Leading retailers of Australian broadband ISP services say the NBN pricing model is broken, making high-speed internet connections too expensive for most domestic customers.
Managing Director of ISP retailer MyRepublic, Nicholas Demos has told IA that the NBN Co must reduce its controversial connection charges to retailers. He is among several NBN retailers calling on NBN Co chief Bill Morrow to admit it has made a mistake and to start over on its pricing models.
The NBN levies a connectivity charge, the CVC, which retailers purchase in 100 megabits per second Mbps, as well as a second access charge, the AVC. These charges apply to each individual subscriber that the ISP retailer signs up.
In all, the wholesale NBN pricing structure has four components and the average charge per connection is around $24. It is very complicated and MyRepublic’s Nicholas Demos says this is the major point of contention between the retailers and the NBN Co.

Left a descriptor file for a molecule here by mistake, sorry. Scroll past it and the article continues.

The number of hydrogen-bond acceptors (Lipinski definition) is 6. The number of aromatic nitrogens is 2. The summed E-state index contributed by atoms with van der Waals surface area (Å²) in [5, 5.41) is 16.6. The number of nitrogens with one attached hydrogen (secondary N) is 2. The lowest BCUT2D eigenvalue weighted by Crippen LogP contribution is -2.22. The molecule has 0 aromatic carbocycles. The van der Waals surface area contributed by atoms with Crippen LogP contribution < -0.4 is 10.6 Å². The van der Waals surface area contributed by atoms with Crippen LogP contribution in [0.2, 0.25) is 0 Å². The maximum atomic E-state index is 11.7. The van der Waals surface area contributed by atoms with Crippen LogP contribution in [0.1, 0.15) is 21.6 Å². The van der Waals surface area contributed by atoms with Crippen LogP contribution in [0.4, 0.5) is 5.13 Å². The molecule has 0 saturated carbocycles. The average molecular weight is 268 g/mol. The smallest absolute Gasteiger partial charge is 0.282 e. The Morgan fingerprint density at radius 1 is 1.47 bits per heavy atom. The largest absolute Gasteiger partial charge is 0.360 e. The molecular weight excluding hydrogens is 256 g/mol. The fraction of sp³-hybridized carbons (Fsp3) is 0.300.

Said Nicholas Demos:
“At the moment, with the CVC and AVC charges, the pricing structure discourages people going higher speeds because it’s too expensive. Some players have cheaper products, like a $29.99 per month price point. But that’s ridiculous and it’s only a speed of 12Mbps download and 10Gigabytes of data. That’s not what the NBN is about, you get more data on your phone.”
MyRepublic is offering a trial retail package at a site near Wollongong, called Gigatown, where a 1 gigabyte download speed is being offered for $129.99 per month.
Mr Demos says customers seem willing to pay this for better speeds.
“NBN Co has acknowledged its pricing model is wrong,” Mr Demos says. Retailers can now get discounted CVC fees, which he says demonstrates that the NBN Co knows the model is not working.
“We know NBN Co is looking at it because they’ve acknowledged the pricing model needs to be changed,” he said.